I made some wors (sausage) - I've never made this in my life before but I got 60% off a grinder/sausage maker at Cabela's (Black Friday sale) so I'm going to try. 2.5 lbs sausage meat marinated overnight, my dryer-box was ready to go so we'll see what happens.

4 lbs of (admittedly poor) chuck roast cut into slices and spiced:


First sausage I've ever made - 2.5 lbs in narrow casings:


Biltong and sausage hung - aluminum foil below to catch drips:


Box in the garage and switched on; the 5-day wait began on Sunday evening (and the smell has been making me nuts ever since):


You can dry just about anything in these boxes - fish, fruit, whatever - so I reckon this'll be a useful gadget. 2 days later and they've started drying out nicely:
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Old 12-07-2016, 04:02 PM
Jeff in Colorado Jeff in Colorado is offline
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I'm a jerk meat lover, that looks really good. Thanks for sharing.
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Old 12-07-2016, 04:13 PM
Goodchute Goodchute is offline
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Thanks, I'm going to try this!
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Old 12-07-2016, 07:34 PM
Steve_In_29 Steve_In_29 is offline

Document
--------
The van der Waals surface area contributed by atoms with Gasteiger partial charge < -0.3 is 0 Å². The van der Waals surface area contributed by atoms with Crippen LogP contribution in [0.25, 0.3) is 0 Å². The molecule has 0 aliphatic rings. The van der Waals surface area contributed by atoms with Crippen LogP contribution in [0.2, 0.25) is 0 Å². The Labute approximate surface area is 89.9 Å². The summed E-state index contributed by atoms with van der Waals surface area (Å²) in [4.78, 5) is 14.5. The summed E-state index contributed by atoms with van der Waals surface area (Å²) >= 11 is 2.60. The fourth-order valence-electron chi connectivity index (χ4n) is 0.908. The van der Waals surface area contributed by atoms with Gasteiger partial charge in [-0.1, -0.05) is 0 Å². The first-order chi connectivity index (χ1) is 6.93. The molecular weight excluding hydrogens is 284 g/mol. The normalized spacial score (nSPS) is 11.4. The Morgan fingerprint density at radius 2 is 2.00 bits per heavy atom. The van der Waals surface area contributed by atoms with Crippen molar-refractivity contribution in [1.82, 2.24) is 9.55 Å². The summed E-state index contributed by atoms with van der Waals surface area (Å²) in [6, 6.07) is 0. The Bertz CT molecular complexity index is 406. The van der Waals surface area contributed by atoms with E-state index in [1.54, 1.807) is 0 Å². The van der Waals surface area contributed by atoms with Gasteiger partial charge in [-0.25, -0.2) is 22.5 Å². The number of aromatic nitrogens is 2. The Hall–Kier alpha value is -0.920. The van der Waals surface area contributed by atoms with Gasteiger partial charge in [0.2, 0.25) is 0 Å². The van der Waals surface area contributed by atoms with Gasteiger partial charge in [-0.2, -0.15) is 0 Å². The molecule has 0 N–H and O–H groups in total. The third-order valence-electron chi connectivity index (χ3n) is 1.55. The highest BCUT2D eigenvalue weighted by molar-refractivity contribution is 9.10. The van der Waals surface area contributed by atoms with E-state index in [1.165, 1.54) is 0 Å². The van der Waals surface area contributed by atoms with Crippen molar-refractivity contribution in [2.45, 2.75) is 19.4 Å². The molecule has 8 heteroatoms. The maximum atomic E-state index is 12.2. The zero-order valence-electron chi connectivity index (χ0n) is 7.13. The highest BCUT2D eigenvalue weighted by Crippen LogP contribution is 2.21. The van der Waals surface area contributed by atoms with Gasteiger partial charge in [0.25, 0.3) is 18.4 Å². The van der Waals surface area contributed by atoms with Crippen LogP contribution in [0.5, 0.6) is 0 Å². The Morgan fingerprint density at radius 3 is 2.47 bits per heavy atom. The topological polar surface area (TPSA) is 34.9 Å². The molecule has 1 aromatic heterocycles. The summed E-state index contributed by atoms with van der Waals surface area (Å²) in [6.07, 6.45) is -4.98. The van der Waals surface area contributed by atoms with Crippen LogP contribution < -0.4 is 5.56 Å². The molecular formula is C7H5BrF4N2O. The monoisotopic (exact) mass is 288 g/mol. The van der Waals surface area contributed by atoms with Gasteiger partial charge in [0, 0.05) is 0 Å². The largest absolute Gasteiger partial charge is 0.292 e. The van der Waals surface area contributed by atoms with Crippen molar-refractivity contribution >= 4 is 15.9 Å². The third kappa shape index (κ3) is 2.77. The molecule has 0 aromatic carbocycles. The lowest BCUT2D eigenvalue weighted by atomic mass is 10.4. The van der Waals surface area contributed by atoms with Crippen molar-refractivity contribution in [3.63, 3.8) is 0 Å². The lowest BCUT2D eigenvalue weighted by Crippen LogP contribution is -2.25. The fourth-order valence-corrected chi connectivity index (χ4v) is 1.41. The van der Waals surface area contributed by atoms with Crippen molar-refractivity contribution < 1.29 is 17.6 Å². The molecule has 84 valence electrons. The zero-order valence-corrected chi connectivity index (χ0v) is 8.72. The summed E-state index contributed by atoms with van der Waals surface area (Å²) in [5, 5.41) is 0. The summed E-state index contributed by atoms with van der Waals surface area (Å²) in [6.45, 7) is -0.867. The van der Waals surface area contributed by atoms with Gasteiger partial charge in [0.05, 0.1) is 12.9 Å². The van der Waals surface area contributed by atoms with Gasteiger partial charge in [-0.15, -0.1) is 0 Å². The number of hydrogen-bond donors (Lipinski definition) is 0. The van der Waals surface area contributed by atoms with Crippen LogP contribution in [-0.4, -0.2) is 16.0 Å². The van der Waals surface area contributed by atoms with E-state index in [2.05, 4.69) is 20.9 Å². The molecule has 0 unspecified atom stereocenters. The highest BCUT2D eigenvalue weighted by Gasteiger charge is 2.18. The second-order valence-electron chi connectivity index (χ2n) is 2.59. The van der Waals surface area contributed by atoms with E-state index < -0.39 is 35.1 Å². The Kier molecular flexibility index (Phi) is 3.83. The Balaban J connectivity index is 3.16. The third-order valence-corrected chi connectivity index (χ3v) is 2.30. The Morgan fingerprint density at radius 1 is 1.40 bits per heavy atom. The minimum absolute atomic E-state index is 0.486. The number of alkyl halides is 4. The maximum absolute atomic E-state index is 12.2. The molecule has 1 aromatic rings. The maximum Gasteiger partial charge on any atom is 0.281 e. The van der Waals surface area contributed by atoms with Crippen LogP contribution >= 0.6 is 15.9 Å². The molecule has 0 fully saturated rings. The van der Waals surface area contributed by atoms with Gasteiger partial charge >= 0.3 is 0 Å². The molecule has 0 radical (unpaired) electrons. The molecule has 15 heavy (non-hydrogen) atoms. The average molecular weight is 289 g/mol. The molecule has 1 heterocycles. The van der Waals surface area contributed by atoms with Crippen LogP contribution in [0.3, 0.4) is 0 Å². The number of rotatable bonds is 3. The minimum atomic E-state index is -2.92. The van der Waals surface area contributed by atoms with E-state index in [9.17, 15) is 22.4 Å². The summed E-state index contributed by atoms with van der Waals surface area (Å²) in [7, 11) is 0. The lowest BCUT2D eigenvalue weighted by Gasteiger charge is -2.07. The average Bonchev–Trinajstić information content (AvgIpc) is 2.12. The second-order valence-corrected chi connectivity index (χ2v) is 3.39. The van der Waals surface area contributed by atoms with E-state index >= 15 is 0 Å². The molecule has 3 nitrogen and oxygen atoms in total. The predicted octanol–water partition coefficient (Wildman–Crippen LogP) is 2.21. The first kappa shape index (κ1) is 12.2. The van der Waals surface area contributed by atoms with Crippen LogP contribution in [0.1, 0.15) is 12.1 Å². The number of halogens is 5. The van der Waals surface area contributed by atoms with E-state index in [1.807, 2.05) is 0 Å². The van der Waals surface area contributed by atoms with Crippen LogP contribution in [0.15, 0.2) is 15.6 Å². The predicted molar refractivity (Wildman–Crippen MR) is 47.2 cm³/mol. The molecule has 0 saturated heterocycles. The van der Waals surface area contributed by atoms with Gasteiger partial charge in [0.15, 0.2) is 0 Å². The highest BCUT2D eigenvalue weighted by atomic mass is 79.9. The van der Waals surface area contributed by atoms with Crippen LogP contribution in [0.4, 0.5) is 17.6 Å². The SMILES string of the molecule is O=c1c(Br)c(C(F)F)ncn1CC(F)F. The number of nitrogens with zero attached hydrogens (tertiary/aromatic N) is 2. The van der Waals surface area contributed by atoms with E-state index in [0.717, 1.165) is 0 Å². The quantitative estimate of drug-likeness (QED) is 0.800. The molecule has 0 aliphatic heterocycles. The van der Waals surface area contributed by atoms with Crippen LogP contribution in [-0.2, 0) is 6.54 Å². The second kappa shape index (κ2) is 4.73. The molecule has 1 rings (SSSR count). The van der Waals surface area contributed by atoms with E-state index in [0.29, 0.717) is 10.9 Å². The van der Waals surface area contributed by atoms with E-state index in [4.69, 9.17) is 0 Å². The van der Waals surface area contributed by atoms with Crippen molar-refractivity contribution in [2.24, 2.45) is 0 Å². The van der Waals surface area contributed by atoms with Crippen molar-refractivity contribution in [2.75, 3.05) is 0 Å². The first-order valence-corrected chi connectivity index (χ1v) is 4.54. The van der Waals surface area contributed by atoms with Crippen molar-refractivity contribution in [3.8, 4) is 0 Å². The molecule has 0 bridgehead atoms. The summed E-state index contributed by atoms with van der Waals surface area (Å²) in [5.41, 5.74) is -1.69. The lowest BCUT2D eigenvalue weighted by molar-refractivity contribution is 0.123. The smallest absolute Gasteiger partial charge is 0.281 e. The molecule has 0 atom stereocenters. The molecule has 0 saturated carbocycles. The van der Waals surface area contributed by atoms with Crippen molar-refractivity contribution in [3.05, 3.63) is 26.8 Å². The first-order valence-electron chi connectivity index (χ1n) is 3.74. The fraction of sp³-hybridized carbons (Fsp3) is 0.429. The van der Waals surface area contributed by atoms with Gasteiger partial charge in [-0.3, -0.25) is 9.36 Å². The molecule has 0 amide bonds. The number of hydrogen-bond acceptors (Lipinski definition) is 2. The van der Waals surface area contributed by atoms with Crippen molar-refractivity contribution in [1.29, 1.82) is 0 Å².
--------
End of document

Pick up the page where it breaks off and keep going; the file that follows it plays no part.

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High humidity areas might want to incorporate some type of heating element.
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Old 12-07-2016, 09:13 PM
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It's hard to make this stuff in high humidity conditions anyway - mold usually develops because moist air going out is simply replaced by moist air going in. BT, DT

With that said, most biltong boxes are made of wood and use a 60W bulb to heat air to cause convection - but this is plastic so I don't want heat inside it.
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Old 12-09-2016, 03:24 PM
Rembrandt Rembrandt is offline
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Looks like a great idea, not sure I have the patience to wait 5 days for the results.

We do something similar only with a smoker. Low heat and an exhaust fan that pulls the moisture out. Smoky flavor and ready to eat in 6-8 hours.





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Old 12-09-2016, 07:11 PM
MrMike MrMike is offline
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Rembrandt, I have a similar smoker and like the cart in your photo. Hate bending over to peek inside, plus the storage is good too.
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Old 12-11-2016, 02:19 PM
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My steaks were a full inch thick and the sausage just under that in diameter, so it takes time to dry - after 5 full days, all is perfect: